So it happened. Someone was caught with a motor in their bike. At the women’s U23 cyclocross world championships, Femke Van den Driesshe’s spare bike had a little extra somethin’-somethin’.
This would be where I eat my words. Which words? These, written back in 2010. Am I relieved that we went nearly six years without someone being caught using a motor? Nope. I’m deeply disappointed. I’m disheartened in a way that can’t be easily summed.
Here’s the thing: Normal doping, as in ‘better living through chemistry,’ is understandable on a certain level. To pursue fitness and to pursue racing as an expression of fitness is to chase the question of just what your potential is. It is the answer to the question, “How good can I be?” Sure, doping is a perversion of that question, but it is also true that doping is simply an extension of it as well. It follows the same basic logic, just without the aid of the moral compass and social contract.
Put another way, doping is a first cousin to eugenics, which was a similar pursuit in response to the question of the physical perfection of mankind. There’s a logic to it, just not one you’d want to admit to your parents.
But mechanical assistance dismisses the hard work of training and the utter monasticism of the athlete’s life for the more base, “Fuck it; I just want to be fast.”
This takes Vincenzo Nibali’s tow at the Vuelta and simply places it at the last 200 meters of the stage, with the team director throwing the one-armed V out the window of the team car.
I gave the peloton enough credit that I didn’t think they’d ever go this route. And while I initially thought the UCI was silly for inspecting bikes, it did occur to me a couple of years ago that part of the reason the EPO problem became so bad was because by the time they attempted to close the barn door, not only were the horses gone, but they’d been auctioned off to the highest bidder. By beginning inspections back in 2010, I realized that most riders would conclude that it would be career suicide to even try to use one.
Oh, and that oft-shared Ryder Hesjedal video? All it takes is a tight freehub seal to keep pedals spinning as the rear wheel turns. None of the systems I’ve encountered offer a switch that would just keep the motor running. The point being, no matter what the Interwebs might suggest, this hasn’t been an issue; at least, not until now.
Van den Driessche told the media that the bike wasn’t hers, natch. She’d sold it to someone she rode with, and that someone just happened to show up as the team was loading for the race and his bike was loaded onto the van. And somehow it found its way into the pits, but without her knowledge at all.
Oh, and her dog ate her homework and it wasn’t her stuff and she definitely did not have sex with that woman.
Suppose for a moment—this will be a stretch, but work with me people—suppose that you were a pinhead. And suppose that as a pinhead with exceptional physical talent you went to the cyclocross world championships in a category that was brand new. And suppose you were willing to go to any length to win. But suppose that you were also at least vaguely careful. By that, I mean, you figured you didn’t want to go to the line with a bike that had a motor in it.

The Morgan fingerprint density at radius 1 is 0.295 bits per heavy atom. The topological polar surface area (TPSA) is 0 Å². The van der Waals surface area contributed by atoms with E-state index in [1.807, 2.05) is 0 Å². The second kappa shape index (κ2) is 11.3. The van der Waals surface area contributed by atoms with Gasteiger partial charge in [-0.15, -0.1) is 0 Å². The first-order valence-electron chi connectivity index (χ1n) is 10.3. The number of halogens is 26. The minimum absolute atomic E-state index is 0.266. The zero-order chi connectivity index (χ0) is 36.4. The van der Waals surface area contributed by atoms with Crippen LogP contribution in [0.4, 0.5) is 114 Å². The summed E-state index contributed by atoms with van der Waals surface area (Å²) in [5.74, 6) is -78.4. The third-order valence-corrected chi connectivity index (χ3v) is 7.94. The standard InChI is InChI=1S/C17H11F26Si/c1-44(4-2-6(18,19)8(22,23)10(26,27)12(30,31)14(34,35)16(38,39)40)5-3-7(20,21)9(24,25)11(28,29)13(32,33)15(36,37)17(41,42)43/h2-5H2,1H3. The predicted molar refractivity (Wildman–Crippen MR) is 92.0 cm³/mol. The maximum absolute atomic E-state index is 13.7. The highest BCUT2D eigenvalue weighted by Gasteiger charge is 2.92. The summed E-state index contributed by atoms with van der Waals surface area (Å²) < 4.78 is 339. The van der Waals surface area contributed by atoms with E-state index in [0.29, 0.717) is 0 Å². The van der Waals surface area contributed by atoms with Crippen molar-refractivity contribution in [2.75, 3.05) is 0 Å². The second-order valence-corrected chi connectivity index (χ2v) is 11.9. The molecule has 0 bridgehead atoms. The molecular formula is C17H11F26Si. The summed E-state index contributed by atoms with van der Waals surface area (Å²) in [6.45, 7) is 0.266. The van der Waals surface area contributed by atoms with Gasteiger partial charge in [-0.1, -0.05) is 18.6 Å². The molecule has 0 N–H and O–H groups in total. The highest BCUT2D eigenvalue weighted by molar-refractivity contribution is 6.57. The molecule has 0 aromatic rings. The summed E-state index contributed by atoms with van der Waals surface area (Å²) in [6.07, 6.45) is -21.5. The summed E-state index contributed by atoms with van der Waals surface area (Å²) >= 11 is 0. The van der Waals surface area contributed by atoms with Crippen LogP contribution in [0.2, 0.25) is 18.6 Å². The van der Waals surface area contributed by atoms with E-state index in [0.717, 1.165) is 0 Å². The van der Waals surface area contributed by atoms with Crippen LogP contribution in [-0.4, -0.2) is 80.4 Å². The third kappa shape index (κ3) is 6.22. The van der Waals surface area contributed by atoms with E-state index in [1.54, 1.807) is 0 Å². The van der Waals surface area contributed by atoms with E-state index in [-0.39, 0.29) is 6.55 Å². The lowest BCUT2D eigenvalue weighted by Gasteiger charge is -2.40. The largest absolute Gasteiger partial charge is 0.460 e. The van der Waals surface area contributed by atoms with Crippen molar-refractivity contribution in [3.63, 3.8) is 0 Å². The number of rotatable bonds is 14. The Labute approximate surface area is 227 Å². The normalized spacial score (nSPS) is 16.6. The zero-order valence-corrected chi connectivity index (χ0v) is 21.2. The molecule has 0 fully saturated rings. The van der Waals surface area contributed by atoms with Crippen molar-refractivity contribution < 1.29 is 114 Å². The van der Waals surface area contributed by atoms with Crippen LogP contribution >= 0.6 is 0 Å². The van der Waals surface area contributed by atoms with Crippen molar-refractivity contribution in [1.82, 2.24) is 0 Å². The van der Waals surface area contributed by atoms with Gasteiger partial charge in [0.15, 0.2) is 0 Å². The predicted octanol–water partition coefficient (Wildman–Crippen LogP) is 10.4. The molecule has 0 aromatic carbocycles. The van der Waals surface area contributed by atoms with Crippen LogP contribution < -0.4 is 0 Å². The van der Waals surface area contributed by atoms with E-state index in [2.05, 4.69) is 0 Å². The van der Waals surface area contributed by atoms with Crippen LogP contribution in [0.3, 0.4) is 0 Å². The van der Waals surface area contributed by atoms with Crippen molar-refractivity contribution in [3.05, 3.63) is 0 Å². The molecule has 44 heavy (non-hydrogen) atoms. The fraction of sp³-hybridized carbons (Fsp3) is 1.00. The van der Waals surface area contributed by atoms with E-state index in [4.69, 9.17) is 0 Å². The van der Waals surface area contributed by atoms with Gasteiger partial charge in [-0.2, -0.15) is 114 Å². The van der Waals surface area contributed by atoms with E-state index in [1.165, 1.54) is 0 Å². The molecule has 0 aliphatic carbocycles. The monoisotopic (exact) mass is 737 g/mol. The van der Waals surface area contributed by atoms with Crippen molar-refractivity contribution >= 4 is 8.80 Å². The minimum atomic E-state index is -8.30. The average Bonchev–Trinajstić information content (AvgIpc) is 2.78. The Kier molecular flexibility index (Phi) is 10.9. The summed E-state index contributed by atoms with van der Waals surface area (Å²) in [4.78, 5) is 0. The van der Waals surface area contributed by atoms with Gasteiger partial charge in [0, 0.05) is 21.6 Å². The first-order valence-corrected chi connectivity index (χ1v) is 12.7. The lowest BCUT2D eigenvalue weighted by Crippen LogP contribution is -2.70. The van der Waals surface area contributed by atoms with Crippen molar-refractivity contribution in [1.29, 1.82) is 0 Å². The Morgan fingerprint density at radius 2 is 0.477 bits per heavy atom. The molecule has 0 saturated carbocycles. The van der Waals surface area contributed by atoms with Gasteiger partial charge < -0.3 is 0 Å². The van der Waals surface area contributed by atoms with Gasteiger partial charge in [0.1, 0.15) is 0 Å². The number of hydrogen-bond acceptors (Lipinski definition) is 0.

If I were that flavor of pinhead, I’d put the motor in my spare bike, thinking that the UCI would be far more likely to check the bike I took to the start line.
In other words, I’d do exactly what Van den Driessche did.
This isn’t a new form of cheating. It’s the same class of cheating as getting on the train with your bike. But it’s a class of cheating that just wasn’t practical for more than 100 years. How strange that it should make a return. And how sad. How desperate must a rider be to win, how fragile must their ego be to think that crossing the line by that method will shore up whatever unhinged psyche reigns in their life?
For all the criticism the UCI receives, they deserve credit for seeing ahead of the curve and addressing the issue before it became an epidemic. The way forward is obvious: Each team should present each bike they take to a race prior to the start for an inspection. And the inspection will need to be done the morning of the race. Using the tablet that detected radio signals being emitted by Van den Driessche’s would at least allow them to quickly flag suspicious bikes.
I can’t help but wonder if this will usher a new form of omerta. Units like the Vivax Assist aren’t quiet. Even in a peloton at race pace, you’d hear that thing going. Would the peloton really turn a blind eye to its use? I’d like to think that any rider who showed up with a motor would be ostracized for it, hip-checked out of the pack. But maybe not. Maybe they really don’t have the spine for self-policing. We’re likely to have a sense of whether or not that’s the case in the next year or two, and if they don’t, then as a group, they don’t deserve the sponsorship on which their careers are built.
In my previous piece, I suggested that we laugh—long, hard—to show just how ridiculous the idea was.
I’m not laughing any more.
Images: Vivax Assist